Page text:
FOR PUBLICATION UNITED STATES COURT OF APPEALS FOR THE NINTH CIRCUIT ANDREW ROLEY, Plaintiff-Appellant/ Cross-Appellee, v. Nos. 21-15677 21-15830 D.C. No. 5:18-cv-07537BLF GOOGLE LLC, Defendant-Appellee/ Cross-Appellant. OPINION Appeals from the United States District Court for the Northern District of California Beth Labson Freeman, District Judge, Presiding Argued and Submitted April 15, 2022 San Francisco, California Filed July 14, 2022 Before: Eugene E. Siler,* A. Wallace Tashima, and Milan D. Smith, Jr., Circuit Judges. Opinion by Judge Tashima * The Honorable Eugene E. Siler, United States Circuit Judge for the U.S. Court of Appeals for the Sixth Circuit, sitting by designation. 2 ROLEY V. GOOGLE SUMMARY** California Contract Law The panel affirmed the district court’s summary judgment to Google LLC on plaintiff’s breach of contract and conversion claims in a class action alleging that an email sent to plaintiff by Google constituted an offer for one terabyte of Google Drive storage under California contract law. Google sent an email to users, such as plaintiff, who had contributed photos to Google maps, but had not yet joined the company’s Local Guides Program, inviting them to join the program. Plaintiff joined the Local Guides program, achieved Level 4 status by contributing local content to Google, and claimed his terabyte of free Google Drive storage. Google advised him the benefit was for two years, and plaintiff contended that when he read the initial email, he assumed Google was offering a lifetime benefit. In ruling on Google’s summary judgment motion, the district court considered three documents – the photo impact email, the enrollment page, and the Program Rules - and concluded that they did not constitute a unilateral contract offer for one terabyte of free Google Drive storage for life. Advertisements are not typically understood as offers, but that rule includes an exception for offers of a reward. The operative question under California law is “whether the advertiser, in clear and positive terms, promised to render performance in exchange for something requested by the ** This summary constitutes no part of the opinion of the court. It has been prepared by court staff for the convenience of the reader. ROLEY V. GOOGLE 3 advertiser, and whether the recipient of the advertisement reasonably might have concluded that by acting in accordance with the request a contract would be formed.” Donovan v. RRL Corp., 27 P.3d 702, 710 (Cal. 2001). The panel held that the district court properly concluded that Google’s communications did not constitute an offer for one terabyte of Google Drive storage. The Google documents at issue neither informed users how they might conclude the bargain, nor invited the performance of a specific act, leaving nothing for negotiation. The panel rejected plaintiff’s arguments to the contrary. The panel concluded that the district court correctly granted summary judgment to Google on plaintiff’s breach of contract claim. The panel held that the district court also properly granted summary judgment to Google on plaintiff’s conversion claim. In his reply brief, plaintiff contended that his conversion claim survived summary judgment even if his breach of contract claim did not. Because plaintiff did not present this argument to the district court or in his opening brief, the panel declined to address it. 4 ROLEY V. GOOGLE COUNSEL Christian Schreiber (argued) and Monique Olivier, Olivier Schreiber & Chao LLP, San Francisco, California; Robert K. Shelquist and Rebecca Peterson, Lockridge Grindal Nauen PLLP, Minneapolis, Minnesota; Vildan A. Teske, Teske Katz, PLLP, Minneapolis, Minnesota; for PlaintiffAppellant/Cross-Appellee. Whitty Somvichian (argued), Michael G. Rhodes, Cameron J. Clark, and Julie M. Veroff, San Francisco, California; Courtney E. Gladstone, Cooley LLP, Boston, Massachusetts; for Defendant-Appellee/Cross-Appellant. OPINION TASHIMA, Circuit Judge: Defendant Google LLC sent users an email promising that they could unlock cool benefits like one terabyte of Google Drive storage by joining the company’s Local Guides program and contributing content to Google Maps. Plaintiff Andrew Roley alleges, for himself and on behalf of a class, that the email constituted an offer for one terabyte of Google Drive storage under California contract law. “[A]dvertisements have been held to constitute offers where they invite the performance of a specific act without further communication and leave nothing for negotiation.” Sateriale v. R.J. Reynolds Tobacco Co., 697 F.3d 777, 788 (9th Cir. 2012) (quoting Donovan v. RRL Corp., 27 P.3d 702, 710 (Cal. 2001)). Here, the email, along with related documents constituting the purported offer, said nothing about how much content users had to contribute to Google Maps in order to ROLEY V. GOOGLE 5 unlock the Google Drive benefit. The district court rejected Roley’s contention that the email constituted an offer for a terabyte of Google Drive storage and granted summary judgment to Google on Roley’s breach of contract claim. We affirm. BACKGROUND I. Google sent an email (the “Photo Impact Email”) to users who had contributed photos to Google Maps, but not yet joined the company’s Local Guides Program. After congratulating users for their past contributions, the email invited them to join the program: You’re invited to join Local Guides! Get rewards for the photos you’ve shared. When you become a Local Guide, you earn points for your photos and other contributions to Google Maps. These points can unlock cool benefits like - 1TB of Google Drive storage - Invitations to exclusive events - Early access to new Google products - Local Guides badges 6 ROLEY V. GOOGLE You’ve already earned points with your photos. Why not join our community of explorers today? The email directed users to a sign-up page (the “Enrollment Page”) where they could join the Local Guides program. The Enrollment Page required users to agree to the Local Guides Program Terms and Conditions (“Program Rules”) before joining the program. It also hyperlinked to the Program Rules. The Program Rules set out the terms and conditions of the Local Guides program. They stated that, by signing up for the program, users “agree[d] to be bound” by Google’s Terms of Service and the Program Rules and advised users to “read each of these two documents, as together they form a binding agreement between you and Google.” The Program Rules informed users that, “[a]s a Local Guide, you will be placed into a level based on . . . how much local content you contribute to Google, including how many High Quality reviews you’ve written.” They explained that “[e]ach level may give access to different benefits,” and advised users to visit “our benefits page” to learn about current benefits. They also said that “[a] review is considered ‘High Quality’ when it adheres to the guidelines described in our help center or as otherwise provided by Google.” They further explained that level requirements and benefits were subject to change, “at Google’s sole discretion.” The Program Rules included several hyperlinks to the Local Guides benefits page (“Benefits Page”). They also included a hyperlink to a Local Guides Help Center page describing the guidelines used to identify High Quality ROLEY V. GOOGLE 7 reviews. Some versions of the Program Rules also included a hyperlink to the main page of the Help Center. The Benefits Page described the number of points needed to achieve each level, the benefits unlocked at each level, and the ways Local Guides could earn points. It stated that Level 4 required “200+ Points” and unlocked three benefits, including “Upgrade your Google Drive storage free.” The Local Guides Help Center was a series of webpages providing information about the program. Two Help Center pages stated that the Google Drive benefit was valid for two years. According to one, “If you become a Local Guide Level 4+, you can receive 1 TB of free Google Drive storage for two years.” The other said that a Local Guide could “Receive 1 TB of free Google Drive storage for two years” by reaching “Level 4” and acquiring “200+ points.” After receiving a version of the Photo Impact Email, Roley joined the Local Guides program, achieved Level 4 status, and claimed his Google Drive benefit. He received an email from Google advising him that “[t]his upgrade is active for 2 years at 1 TB of additional storage.” Roley contends that this was the first he learned of the two-year time limitation on the Google Drive benefit. He contends that, when he read the Photo Impact Email, he assumed Google was offering a lifetime benefit. He also points out that neither the Photo Impact Email, the Enrollment Page, the Program Rules, nor the Benefits Page disclosed the two-year limitation. He acknowledges that Google mentioned the twoyear limitation on the two Help Center pages discussed above and in various social media postings, but denies that he ever reviewed those materials. 8 ROLEY V. GOOGLE II. Roley filed a class action complaint on behalf of himself and approximately 8,000 other Google users who received the Photo Impact Email, joined the Local Guides program, and redeemed the Google Drive benefit. He asserted claims for breach of contract and conversion, alleging that “Google promised Plaintiff and Class members a free terabyte of data storage if they achieved ‘Level 4’ status as a Local Guide,” that “Plaintiff and Class members accepted the terms of the contract through performance,” and that “Google breached the contract by rescinding its provision of a free terabyte of data storage after Level 4 Guides had performed the work that Google required of them.” He alleged that he and other class members had reasonably and justifiably understood the Photo Impact Email as an “offer by Google of a ‘free terabyte’ of data storage [for] an indefinite amount of time.” The district court certified a class, defined as “All residents of the United States who received the Photo Impact Email and attained Level 4 status as a Google Local Guide after November 12, 2015, and redeemed the benefit of 1 TB of Google Drive storage.” Google then moved for summary judgment. Google challenged Roley’s contention that the Photo Impact Email constituted an offer for one terabyte of Google Drive storage for life. The company pointed out that the email used conditional language, said nothing about a lifetime benefit, and failed to specify the performance required of Local Guides to qualify for the benefit—earning 200 points and achieving Level 4 status. In his opposition, Roley argued that “the photo impact email was plainly an offer,” that Google had “offered 1 TB of free Drive storage in exchange for achieving Level 4 Local Guide status,” that the email’s failure to disclose the performance required to qualify ROLEY V. GOOGLE 9 for the benefit was “inconsequential,” and that the lifetime nature of the benefit was implicit in the offer. At the hearing on Google’s summary judgment motion, the district court asked Roley to identify the specific documents that he believed constituted the offer. Roley initially identified five documents—the Photo Impact Email, the Enrollment Page, the Program Rules, the Benefits Page, and Google’s Terms of Service. Ultimately, however, Roley advised the court that it could “ignore” the Terms of Service, and agreed with the court’s suggestion that “the Benefits Page doesn’t need to be considered part of the offer.” Accordingly, in ruling on the summary judgment motion, the district court considered whether three documents—the Photo Impact Email, the Enrollment Page, and the Program Rules—constituted a unilateral contract offer for one terabyte of free Google Drive storage for life. Roley v. Google LLC, No. 18-CV-07537-BLF, 2021 WL 1091917, at *3–7 (N.D. Cal. Mar. 22, 2021). The district court granted Google’s summary judgment motion, ruling: As a matter of law, the Photo Impact Email, Enrollment Page, and [Program Rules] cannot constitute the “clear and positive terms” communicating the specific act Mr. Roley needed to perform to accept the contract. The Photo Impact Email, Enrollment Page, and [Program Rules] never state that Mr. Roley must achieve Level 4 Local Guide status to receive the 1 TB Benefit, and none of the documents state[s] the 1 TB Benefit lasts indefinitely. 10 ROLEY V. GOOGLE Id. at *6. Accordingly, the court held that “no unilateral contract exists.” Id. The court also granted summary judgment to Google on Roley’s conversion claim, noting that “[b]oth parties agree that the conversion claim is derivative of the breach of contract claim.” Id. at *7. Roley timely appealed. JURISDICTION AND STANDARD OF REVIEW We have jurisdiction under 28 U.S.C. § 1291. “We review a district court’s grant of summary judgment de novo.” Feldman v. Allstate Ins. Co., 322 F.3d 660, 665 (9th Cir. 2003). DISCUSSION I. Roley contends that the district court erred by granting summary judgment to Google on his breach of contract claim. We disagree. Contracts may be bilateral or unilateral. “A bilateral contract consists of mutual promises made in exchange for each other by each of the two contracting parties,” Sateriale, 697 F.3d at 785 (quoting Sully-Miller Contracting Co. v. Gledson/Cashman Constr., Inc., 126 Cal. Rptr. 2d 400, 403 (Ct. App. 2002)), while a unilateral contract “involves the exchange of a promise for a performance,” id. (citing Harris v. Time, Inc., 237 Cal. Rptr. 584, 587 (Ct. App. 1987)). An offer to enter into a unilateral contract “is accepted by rendering a performance rather than providing a promise.” Id. ROLEY V. GOOGLE 11 In either case, “[a]n offer is the manifestation of willingness to enter into a bargain, so made as to justify another person in understanding that his assent to that bargain is invited and will conclude it.” Id. at 784 (quoting Donovan, 27 P.3d at 709). “The determination of whether a particular communication constitutes an operative offer, rather than an inoperative step in the preliminary negotiation of a contract, depends upon all the surrounding circumstances.” Id. (quoting Donovan, 27 P.3d at 709). “[T]he pertinent inquiry is whether the individual to whom the communication was made had reason to believe that it was intended as an offer.” Id. (alteration in original) (quoting Donovan, 27 P.3d at 709). Advertisements are not typically understood as offers, but that rule “includes an exception for offers of a reward,” and “[s]everal courts . . . have applied the exception to customer rewards programs.” Id. at 785–86. We therefore do not “presume that [Google]’s communications did not constitute an offer merely because they were addressed to the general public in the form of advertisements.” Id. at 787. “The operative question under California law . . . is simply ‘whether the advertiser, in clear and positive terms, promised to render performance in exchange for something requested by the advertiser, and whether the recipient of the advertisement reasonably might have concluded that by acting in accordance with the request a contract would be formed.’” Id. at 787 (quoting Donovan, 27 P.3d at 710). An offeree need not know all the terms of the offer. “[A]n offeree, knowing that an offer has been made to him or her, but not knowing all its terms, may accept whatever terms it contains.” 1 B. E. Witkin, Summary of California Law, Contracts § 181 (11th ed. 2021). Indeed, even where an offer to enter into a unilateral contract is involved, the offeree need 12 ROLEY V. GOOGLE not know the offer’s precise terms or the precise nature of the performance called for. Id. § 182 (citing Hunter v. Sparling, 197 P.2d 807, 815 (Cal. Ct. App. 1948)). To qualify as an offer to enter into a unilateral contract, however, “the offer must be sufficiently definite to lead the offeree to understand that a bargain is being proposed and how the offeree may conclude the bargain.” 1 Williston on Contracts § 4:7 (4th ed. 2022) (emphasis added). Thus, “advertisements have been held to constitute offers where they invite the performance of a specific act without further communication and leave nothing for negotiation.” Sateriale, 697 F.3d at 788 (quoting Donovan, 27 P.3d at 710) (emphases added). Here, the district court properly concluded that Google’s communications did not constitute an offer for one terabyte of Google Drive storage. Although the Photo Impact Email informed users that contributing to Google Maps could “unlock cool benefits like . . . 1 TB of Google Drive storage,” neither the Photo Impact Email, the Enrollment Page, nor the Program Rules said anything about how much content users had to contribute to Google Maps to unlock the Google Drive benefit. The documents neither informed users how they might conclude the bargain, Williston, supra, § 4:7, nor “invite[d] the performance of a specific act without further communication,” leaving “nothing for negotiation,” Sateriale, 697 F.3d at 788 (quoting Donovan, 27 P.3d at 710). Users knew that they had to upload content to Google Maps to qualify for the benefit, but they would have had no idea how much content was required. Accordingly, the district court properly rejected Roley’s contention that these three documents constituted a valid offer for a terabyte of Google Drive storage. Roley’s arguments to the contrary are unpersuasive. ROLEY V. GOOGLE 13 First, Roley contends that the district court reached the wrong conclusion because it “erroneously limited its consideration of Google’s offer” to three documents and “ignored relevant documents” such as the Benefits Page and the Terms of Service. We disagree. At the summary judgment hearing, Roley informed the district court that it could “ignore” the Terms of Service, and agreed with the district court’s suggestion that the Benefits Page need not be considered part of the offer. The district court understandably relied on Roley’s concessions, Roley, 2021 WL 1091917, at *3–6, and we can discern no error in the court having done so. See Kohler v. Inter-Tel Techs., 244 F.3d 1167, 1170 n.3 (9th Cir. 2001) (“At oral argument, Kohler’s counsel conceded that Kohler has not carried her burden of pleading and proving diversity jurisdiction. Therefore, the sole basis for federal jurisdiction over Kohler’s state claims is supplemental jurisdiction.”); Amberhill Props. v. City of Berkeley, 814 F.2d 1340, 1341 (9th Cir. 1987) (“The Board’s statement [at oral argument] is binding on it in any further proceedings in this case.”). Roley’s contention that the district court “forced” him to disclaim reliance on the Benefits Page, is without support in the record. To be sure, the district court had stated its view that, if the Benefits Page were incorporated into the offer, then so too were the Help Center pages disclosing the twoyear limitation on the Google Drive benefit, given that the Program Rules linked to both the Benefits Page and the Help Center. But Roley was free to argue to the district court, as he has argued on appeal, that the offer incorporated the Benefits Page but not the Help Center pages mentioning the two-year limitation. He did not do so. When the district court asked Roley whether he was “saying that the Benefits Pages doesn’t need to be considered part of the offer,” Roley 14 ROLEY V. GOOGLE could have informed the court that this was not what he was saying. Instead, his counsel responded, “I think that’s a fair characterization, your honor.” The concession was voluntary. Roley alternatively argues that the district court reached the wrong conclusion because the court “ignored the parties’ clear course of conduct.” He asserts that the district court ignored the fact that Google admitted making an offer to Local Guides [and] ignored Google’s many actions in performing on the contract. For example, the district court did not attempt to explain why, if Google had indeed created no obligation to Class members, it followed each posting, determined which were worthy of being awarded points, tallied the points, and communicated to Local Guides when Level thresholds were being approached or crossed. We again disagree. To be sure, the evidence Roley cites may support the existence of a contract. In Sateriale, we held that the plaintiffs had alleged “a contract the essence of which was their general right to redeem their Camel Cash certificates, during the life of the program, for whatever rewards merchandise RJR made available, with RJR’s discretion limited only by the implied duty of good faith performance.” 697 F.3d at 788. Applying the same principles here, the evidence may well support the conclusion that Roley and the other class members had a contractual right to whatever benefits Google specified in program documents, which, of course, might have included the Google Drive benefit. Roley, ROLEY V. GOOGLE 15 however, did not present that theory to the district court. He instead argued that the Photo Impact Email constituted an offer for one terabyte of Google Drive storage. The district court limited its analysis to the only theory argued and, for the reasons stated earlier, properly rejected it. We do not fault the district court for confining its analysis to the theory Roley presented. Nor will we consider Roley’s broader, Sateriale-style contract theory for the first time on appeal. As a general proposition, “we will not reframe an appeal to review what would be in effect a different case than the one decided by the district court.” Baccei v. United States, 632 F.3d 1140, 1149 (9th Cir. 2011). In sum, the district court properly rejected Roley’s argument that the Photo Impact Email, the Enrollment Page, and the Program Rules constituted an offer for one terabyte of Google Drive storage. The district court therefore correctly granted summary judgment to Google on Roley’s breach of contract claim. II. The district court also properly granted summary judgment to Google on Roley’s conversion claim. In his reply brief, Roley contends that his conversion claim survives summary judgment even if his breach of contract claim does not. Again, Roley did not present this argument to the district court, or in his opening brief on appeal. We therefore decline to address it. See Cruz v. Int’l Collection Corp., 673 F.3d 991, 998 (9th Cir. 2012) (“We review only issues which are argued specifically and distinctly in a party’s opening brief.” (quoting Greenwood v. FAA, 28 F.3d 971, 977 (9th Cir. 1994))); Bolker v. Comm’r, 760 F.2d 1039, 1042 (9th Cir. 16 ROLEY V. GOOGLE 1985) (“As a general rule, we will not consider an issue raised for the first time on appeal . . . .”). CONCLUSION The district court properly granted summary judgment to Google on Roley’s breach of contract and conversion claims. Because we affirm the judgment on this basis, we do not reach the issue raised in Google’s conditional cross-appeal of the district court’s class certification order. AFFIRMED.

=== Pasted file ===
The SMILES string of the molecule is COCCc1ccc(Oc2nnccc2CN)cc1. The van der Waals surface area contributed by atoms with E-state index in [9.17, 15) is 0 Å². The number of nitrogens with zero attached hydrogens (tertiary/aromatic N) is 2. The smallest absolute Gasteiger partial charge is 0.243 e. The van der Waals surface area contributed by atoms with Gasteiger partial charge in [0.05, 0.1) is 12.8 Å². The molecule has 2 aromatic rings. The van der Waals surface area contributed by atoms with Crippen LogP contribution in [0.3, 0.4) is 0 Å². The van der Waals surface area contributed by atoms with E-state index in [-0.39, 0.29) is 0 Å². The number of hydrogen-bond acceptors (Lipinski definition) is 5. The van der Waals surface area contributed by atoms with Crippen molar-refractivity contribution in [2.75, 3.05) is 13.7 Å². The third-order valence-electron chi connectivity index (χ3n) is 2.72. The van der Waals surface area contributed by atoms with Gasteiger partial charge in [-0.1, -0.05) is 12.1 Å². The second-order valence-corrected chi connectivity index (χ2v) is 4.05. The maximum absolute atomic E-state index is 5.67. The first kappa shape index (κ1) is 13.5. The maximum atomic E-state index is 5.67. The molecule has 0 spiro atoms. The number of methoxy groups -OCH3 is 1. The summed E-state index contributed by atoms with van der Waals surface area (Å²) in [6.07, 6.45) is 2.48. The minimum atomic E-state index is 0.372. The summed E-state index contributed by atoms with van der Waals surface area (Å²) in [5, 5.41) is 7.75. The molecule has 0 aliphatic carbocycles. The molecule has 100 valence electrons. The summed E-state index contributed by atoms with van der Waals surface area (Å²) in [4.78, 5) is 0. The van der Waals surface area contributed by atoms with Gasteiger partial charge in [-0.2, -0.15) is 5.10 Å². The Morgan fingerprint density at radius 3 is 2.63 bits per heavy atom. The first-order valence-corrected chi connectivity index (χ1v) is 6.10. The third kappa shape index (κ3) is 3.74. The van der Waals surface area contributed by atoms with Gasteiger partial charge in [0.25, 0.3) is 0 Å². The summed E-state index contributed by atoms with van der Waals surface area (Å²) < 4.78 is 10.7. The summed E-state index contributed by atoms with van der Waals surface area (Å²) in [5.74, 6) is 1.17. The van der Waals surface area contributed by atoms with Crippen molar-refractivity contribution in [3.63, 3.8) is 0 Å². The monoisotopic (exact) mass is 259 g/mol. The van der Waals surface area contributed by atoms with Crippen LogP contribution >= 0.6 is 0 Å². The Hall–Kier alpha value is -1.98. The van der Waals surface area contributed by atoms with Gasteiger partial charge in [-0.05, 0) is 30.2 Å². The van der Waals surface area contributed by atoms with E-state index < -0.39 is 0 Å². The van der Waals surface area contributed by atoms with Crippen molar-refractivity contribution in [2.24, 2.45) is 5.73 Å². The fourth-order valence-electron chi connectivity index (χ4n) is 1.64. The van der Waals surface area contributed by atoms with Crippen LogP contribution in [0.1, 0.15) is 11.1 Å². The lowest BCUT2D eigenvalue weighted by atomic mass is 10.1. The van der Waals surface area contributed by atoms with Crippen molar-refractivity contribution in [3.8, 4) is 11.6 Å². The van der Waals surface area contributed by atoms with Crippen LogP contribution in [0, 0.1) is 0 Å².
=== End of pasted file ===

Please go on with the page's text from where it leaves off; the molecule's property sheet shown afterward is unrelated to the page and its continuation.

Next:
Primary Holding
The Ninth Circuit affirmed the district court’s summary judgment to Google LLC on Plaintiff’s breach of contract and conversion claims in a class action alleging that an email sent to Plaintiff by Google constituted an offer for one terabyte of Google Drive storage under California contract law.

Disclaimer: Justia Annotations is a forum for attorneys to summarize, comment on, and analyze case law published on our site. Justia makes no guarantees or warranties that the annotations are accurate or reflect the current state of law, and no annotation is intended to be, nor should it be construed as, legal advice. Contacting Justia or any attorney through this site, via web form, email, or otherwise, does not create an attorney-client relationship.

This site is protected by reCAPTCHA and the Google Privacy Policy and Terms of Service apply.